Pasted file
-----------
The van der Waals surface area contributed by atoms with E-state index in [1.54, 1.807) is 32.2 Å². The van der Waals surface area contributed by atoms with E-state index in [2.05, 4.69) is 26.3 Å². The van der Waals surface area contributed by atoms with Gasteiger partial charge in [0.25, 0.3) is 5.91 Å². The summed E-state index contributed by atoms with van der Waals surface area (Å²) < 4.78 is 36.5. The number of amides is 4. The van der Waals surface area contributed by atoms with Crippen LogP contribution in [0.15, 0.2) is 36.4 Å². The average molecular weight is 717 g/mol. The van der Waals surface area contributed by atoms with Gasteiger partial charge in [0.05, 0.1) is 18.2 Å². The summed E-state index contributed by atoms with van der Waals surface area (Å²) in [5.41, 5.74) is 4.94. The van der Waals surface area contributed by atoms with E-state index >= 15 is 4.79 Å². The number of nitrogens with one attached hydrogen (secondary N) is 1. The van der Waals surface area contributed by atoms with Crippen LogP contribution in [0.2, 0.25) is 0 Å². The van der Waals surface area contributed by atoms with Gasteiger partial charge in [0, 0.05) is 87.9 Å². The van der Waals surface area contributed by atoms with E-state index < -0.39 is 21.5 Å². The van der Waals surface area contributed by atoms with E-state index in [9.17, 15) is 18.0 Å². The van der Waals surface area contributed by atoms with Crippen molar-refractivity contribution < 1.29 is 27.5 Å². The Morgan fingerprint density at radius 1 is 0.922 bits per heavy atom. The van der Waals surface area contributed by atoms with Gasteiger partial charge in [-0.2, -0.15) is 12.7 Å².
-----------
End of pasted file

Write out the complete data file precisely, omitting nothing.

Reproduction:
The van der Waals surface area contributed by atoms with E-state index in [1.54, 1.807) is 32.2 Å². The van der Waals surface area contributed by atoms with E-state index in [2.05, 4.69) is 26.3 Å². The van der Waals surface area contributed by atoms with Gasteiger partial charge in [0.25, 0.3) is 5.91 Å². The summed E-state index contributed by atoms with van der Waals surface area (Å²) < 4.78 is 36.5. The number of amides is 4. The van der Waals surface area contributed by atoms with Crippen LogP contribution in [0.15, 0.2) is 36.4 Å². The average molecular weight is 717 g/mol. The van der Waals surface area contributed by atoms with Gasteiger partial charge in [0.05, 0.1) is 18.2 Å². The summed E-state index contributed by atoms with van der Waals surface area (Å²) in [5.41, 5.74) is 4.94. The van der Waals surface area contributed by atoms with E-state index >= 15 is 4.79 Å². The number of nitrogens with one attached hydrogen (secondary N) is 1. The van der Waals surface area contributed by atoms with Crippen LogP contribution in [0.2, 0.25) is 0 Å². The van der Waals surface area contributed by atoms with Gasteiger partial charge in [0, 0.05) is 87.9 Å². The van der Waals surface area contributed by atoms with E-state index < -0.39 is 21.5 Å². The van der Waals surface area contributed by atoms with E-state index in [9.17, 15) is 18.0 Å². The van der Waals surface area contributed by atoms with Crippen molar-refractivity contribution < 1.29 is 27.5 Å². The Morgan fingerprint density at radius 1 is 0.922 bits per heavy atom. The van der Waals surface area contributed by atoms with Gasteiger partial charge in [-0.2, -0.15) is 12.7 Å².